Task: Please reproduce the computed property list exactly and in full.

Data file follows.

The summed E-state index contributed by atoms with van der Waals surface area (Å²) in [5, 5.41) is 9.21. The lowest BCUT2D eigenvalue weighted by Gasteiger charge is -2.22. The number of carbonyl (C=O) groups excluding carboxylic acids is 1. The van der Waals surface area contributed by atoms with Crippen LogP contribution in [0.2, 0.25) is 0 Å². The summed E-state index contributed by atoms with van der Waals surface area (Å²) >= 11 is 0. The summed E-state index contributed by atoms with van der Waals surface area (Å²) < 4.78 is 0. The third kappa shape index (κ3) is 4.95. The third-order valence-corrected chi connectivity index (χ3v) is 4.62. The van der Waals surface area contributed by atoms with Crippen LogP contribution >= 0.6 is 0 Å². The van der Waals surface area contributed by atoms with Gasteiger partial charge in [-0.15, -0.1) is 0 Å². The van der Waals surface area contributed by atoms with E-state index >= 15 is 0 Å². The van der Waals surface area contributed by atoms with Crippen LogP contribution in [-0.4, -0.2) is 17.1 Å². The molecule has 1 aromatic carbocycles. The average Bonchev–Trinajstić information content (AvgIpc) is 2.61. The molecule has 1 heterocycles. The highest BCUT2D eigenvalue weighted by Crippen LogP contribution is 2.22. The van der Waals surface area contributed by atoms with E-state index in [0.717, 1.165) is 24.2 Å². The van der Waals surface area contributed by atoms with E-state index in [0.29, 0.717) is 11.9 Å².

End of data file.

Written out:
The summed E-state index contributed by atoms with van der Waals surface area (Å²) in [5, 5.41) is 9.21. The lowest BCUT2D eigenvalue weighted by Gasteiger charge is -2.22. The number of carbonyl (C=O) groups excluding carboxylic acids is 1. The van der Waals surface area contributed by atoms with Crippen LogP contribution in [0.2, 0.25) is 0 Å². The summed E-state index contributed by atoms with van der Waals surface area (Å²) >= 11 is 0. The summed E-state index contributed by atoms with van der Waals surface area (Å²) < 4.78 is 0. The third kappa shape index (κ3) is 4.95. The third-order valence-corrected chi connectivity index (χ3v) is 4.62. The van der Waals surface area contributed by atoms with Crippen LogP contribution >= 0.6 is 0 Å². The van der Waals surface area contributed by atoms with Gasteiger partial charge in [-0.15, -0.1) is 0 Å². The van der Waals surface area contributed by atoms with E-state index >= 15 is 0 Å². The van der Waals surface area contributed by atoms with Crippen LogP contribution in [-0.4, -0.2) is 17.1 Å². The molecule has 1 aromatic carbocycles. The average Bonchev–Trinajstić information content (AvgIpc) is 2.61. The molecule has 1 heterocycles. The highest BCUT2D eigenvalue weighted by Crippen LogP contribution is 2.22. The van der Waals surface area contributed by atoms with E-state index in [0.717, 1.165) is 24.2 Å². The van der Waals surface area contributed by atoms with E-state index in [0.29, 0.717) is 11.9 Å².